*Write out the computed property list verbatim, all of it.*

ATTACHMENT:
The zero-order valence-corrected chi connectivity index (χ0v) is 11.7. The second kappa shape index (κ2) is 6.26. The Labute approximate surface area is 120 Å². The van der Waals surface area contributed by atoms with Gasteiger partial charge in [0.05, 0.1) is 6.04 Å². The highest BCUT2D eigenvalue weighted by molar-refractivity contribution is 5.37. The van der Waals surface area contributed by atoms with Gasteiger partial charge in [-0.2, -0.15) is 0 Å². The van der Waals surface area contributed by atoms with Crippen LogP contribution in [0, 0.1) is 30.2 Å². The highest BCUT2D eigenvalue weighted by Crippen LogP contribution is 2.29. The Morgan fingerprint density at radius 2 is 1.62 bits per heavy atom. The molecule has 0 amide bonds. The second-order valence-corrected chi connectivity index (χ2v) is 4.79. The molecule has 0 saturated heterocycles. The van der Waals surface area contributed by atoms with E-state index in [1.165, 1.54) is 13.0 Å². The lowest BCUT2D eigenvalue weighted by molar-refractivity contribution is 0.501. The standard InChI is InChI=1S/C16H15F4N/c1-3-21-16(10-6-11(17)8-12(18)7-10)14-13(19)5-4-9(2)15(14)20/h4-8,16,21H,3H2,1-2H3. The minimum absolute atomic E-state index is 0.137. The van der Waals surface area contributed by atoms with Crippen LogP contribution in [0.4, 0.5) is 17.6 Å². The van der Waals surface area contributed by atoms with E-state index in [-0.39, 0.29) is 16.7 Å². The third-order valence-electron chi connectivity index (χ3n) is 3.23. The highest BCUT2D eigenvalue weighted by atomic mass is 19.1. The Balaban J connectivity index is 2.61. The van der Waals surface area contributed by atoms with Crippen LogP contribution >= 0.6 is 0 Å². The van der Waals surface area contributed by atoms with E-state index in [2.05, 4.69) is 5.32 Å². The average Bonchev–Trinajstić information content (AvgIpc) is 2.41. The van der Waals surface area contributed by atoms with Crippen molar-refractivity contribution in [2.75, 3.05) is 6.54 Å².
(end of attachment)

The zero-order valence-corrected chi connectivity index (χ0v) is 11.7. The second kappa shape index (κ2) is 6.26. The Labute approximate surface area is 120 Å². The van der Waals surface area contributed by atoms with Gasteiger partial charge in [0.05, 0.1) is 6.04 Å². The highest BCUT2D eigenvalue weighted by molar-refractivity contribution is 5.37. The van der Waals surface area contributed by atoms with Gasteiger partial charge in [-0.2, -0.15) is 0 Å². The van der Waals surface area contributed by atoms with Crippen LogP contribution in [0, 0.1) is 30.2 Å². The highest BCUT2D eigenvalue weighted by Crippen LogP contribution is 2.29. The Morgan fingerprint density at radius 2 is 1.62 bits per heavy atom. The molecule has 0 amide bonds. The second-order valence-corrected chi connectivity index (χ2v) is 4.79. The molecule has 0 saturated heterocycles. The van der Waals surface area contributed by atoms with E-state index in [1.165, 1.54) is 13.0 Å². The lowest BCUT2D eigenvalue weighted by molar-refractivity contribution is 0.501. The standard InChI is InChI=1S/C16H15F4N/c1-3-21-16(10-6-11(17)8-12(18)7-10)14-13(19)5-4-9(2)15(14)20/h4-8,16,21H,3H2,1-2H3. The minimum absolute atomic E-state index is 0.137. The van der Waals surface area contributed by atoms with Crippen LogP contribution in [0.4, 0.5) is 17.6 Å². The van der Waals surface area contributed by atoms with E-state index in [-0.39, 0.29) is 16.7 Å². The third-order valence-electron chi connectivity index (χ3n) is 3.23. The highest BCUT2D eigenvalue weighted by atomic mass is 19.1. The Balaban J connectivity index is 2.61. The van der Waals surface area contributed by atoms with Crippen LogP contribution >= 0.6 is 0 Å². The van der Waals surface area contributed by atoms with E-state index in [2.05, 4.69) is 5.32 Å². The average Bonchev–Trinajstić information content (AvgIpc) is 2.41. The van der Waals surface area contributed by atoms with Crippen molar-refractivity contribution in [2.75, 3.05) is 6.54 Å².